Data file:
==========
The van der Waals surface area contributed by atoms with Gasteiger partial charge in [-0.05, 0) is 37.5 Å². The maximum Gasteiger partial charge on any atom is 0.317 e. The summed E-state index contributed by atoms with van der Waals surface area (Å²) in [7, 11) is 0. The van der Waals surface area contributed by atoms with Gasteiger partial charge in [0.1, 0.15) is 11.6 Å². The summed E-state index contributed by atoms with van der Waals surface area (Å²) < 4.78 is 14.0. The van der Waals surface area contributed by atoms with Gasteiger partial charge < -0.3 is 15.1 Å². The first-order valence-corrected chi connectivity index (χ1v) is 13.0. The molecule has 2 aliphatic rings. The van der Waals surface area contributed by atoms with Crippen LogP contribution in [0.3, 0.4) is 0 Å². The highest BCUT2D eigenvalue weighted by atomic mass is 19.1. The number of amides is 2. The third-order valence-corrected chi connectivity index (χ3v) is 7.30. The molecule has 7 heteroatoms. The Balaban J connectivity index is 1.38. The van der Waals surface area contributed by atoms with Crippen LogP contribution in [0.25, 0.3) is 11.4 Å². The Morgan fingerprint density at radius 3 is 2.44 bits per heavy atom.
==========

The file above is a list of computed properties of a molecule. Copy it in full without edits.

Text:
The van der Waals surface area contributed by atoms with Gasteiger partial charge in [-0.05, 0) is 37.5 Å². The maximum Gasteiger partial charge on any atom is 0.317 e. The summed E-state index contributed by atoms with van der Waals surface area (Å²) in [7, 11) is 0. The van der Waals surface area contributed by atoms with Gasteiger partial charge in [0.1, 0.15) is 11.6 Å². The summed E-state index contributed by atoms with van der Waals surface area (Å²) < 4.78 is 14.0. The van der Waals surface area contributed by atoms with Gasteiger partial charge < -0.3 is 15.1 Å². The first-order valence-corrected chi connectivity index (χ1v) is 13.0. The molecule has 2 aliphatic rings. The van der Waals surface area contributed by atoms with Crippen LogP contribution in [0.3, 0.4) is 0 Å². The highest BCUT2D eigenvalue weighted by atomic mass is 19.1. The number of amides is 2. The third-order valence-corrected chi connectivity index (χ3v) is 7.30. The molecule has 7 heteroatoms. The Balaban J connectivity index is 1.38. The van der Waals surface area contributed by atoms with Crippen LogP contribution in [0.25, 0.3) is 11.4 Å². The Morgan fingerprint density at radius 3 is 2.44 bits per heavy atom.